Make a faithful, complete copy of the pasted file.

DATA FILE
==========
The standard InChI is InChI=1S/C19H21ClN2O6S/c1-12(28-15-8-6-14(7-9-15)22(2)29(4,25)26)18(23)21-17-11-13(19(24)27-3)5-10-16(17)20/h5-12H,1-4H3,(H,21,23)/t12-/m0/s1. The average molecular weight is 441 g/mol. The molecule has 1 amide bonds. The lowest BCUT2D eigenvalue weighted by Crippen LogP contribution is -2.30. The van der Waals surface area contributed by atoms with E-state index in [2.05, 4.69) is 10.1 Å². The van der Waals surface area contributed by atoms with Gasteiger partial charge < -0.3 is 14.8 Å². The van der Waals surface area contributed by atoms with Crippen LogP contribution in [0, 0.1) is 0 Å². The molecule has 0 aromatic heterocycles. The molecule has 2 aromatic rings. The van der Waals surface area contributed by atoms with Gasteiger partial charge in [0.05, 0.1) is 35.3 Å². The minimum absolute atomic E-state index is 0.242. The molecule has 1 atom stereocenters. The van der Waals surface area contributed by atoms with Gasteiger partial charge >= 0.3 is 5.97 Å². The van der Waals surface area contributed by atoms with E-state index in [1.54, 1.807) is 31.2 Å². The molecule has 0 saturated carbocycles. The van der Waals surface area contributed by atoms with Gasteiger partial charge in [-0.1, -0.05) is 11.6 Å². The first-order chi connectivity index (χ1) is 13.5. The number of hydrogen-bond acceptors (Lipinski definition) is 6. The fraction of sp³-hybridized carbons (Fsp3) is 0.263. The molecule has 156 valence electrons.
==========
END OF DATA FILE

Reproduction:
The standard InChI is InChI=1S/C19H21ClN2O6S/c1-12(28-15-8-6-14(7-9-15)22(2)29(4,25)26)18(23)21-17-11-13(19(24)27-3)5-10-16(17)20/h5-12H,1-4H3,(H,21,23)/t12-/m0/s1. The average molecular weight is 441 g/mol. The molecule has 1 amide bonds. The lowest BCUT2D eigenvalue weighted by Crippen LogP contribution is -2.30. The van der Waals surface area contributed by atoms with E-state index in [2.05, 4.69) is 10.1 Å². The van der Waals surface area contributed by atoms with Gasteiger partial charge < -0.3 is 14.8 Å². The van der Waals surface area contributed by atoms with Crippen LogP contribution in [0, 0.1) is 0 Å². The molecule has 0 aromatic heterocycles. The molecule has 2 aromatic rings. The van der Waals surface area contributed by atoms with Gasteiger partial charge in [0.05, 0.1) is 35.3 Å². The minimum absolute atomic E-state index is 0.242. The molecule has 1 atom stereocenters. The van der Waals surface area contributed by atoms with Gasteiger partial charge >= 0.3 is 5.97 Å². The van der Waals surface area contributed by atoms with E-state index in [1.54, 1.807) is 31.2 Å². The molecule has 0 saturated carbocycles. The van der Waals surface area contributed by atoms with Gasteiger partial charge in [-0.1, -0.05) is 11.6 Å². The first-order chi connectivity index (χ1) is 13.5. The number of hydrogen-bond acceptors (Lipinski definition) is 6. The fraction of sp³-hybridized carbons (Fsp3) is 0.263. The molecule has 156 valence electrons.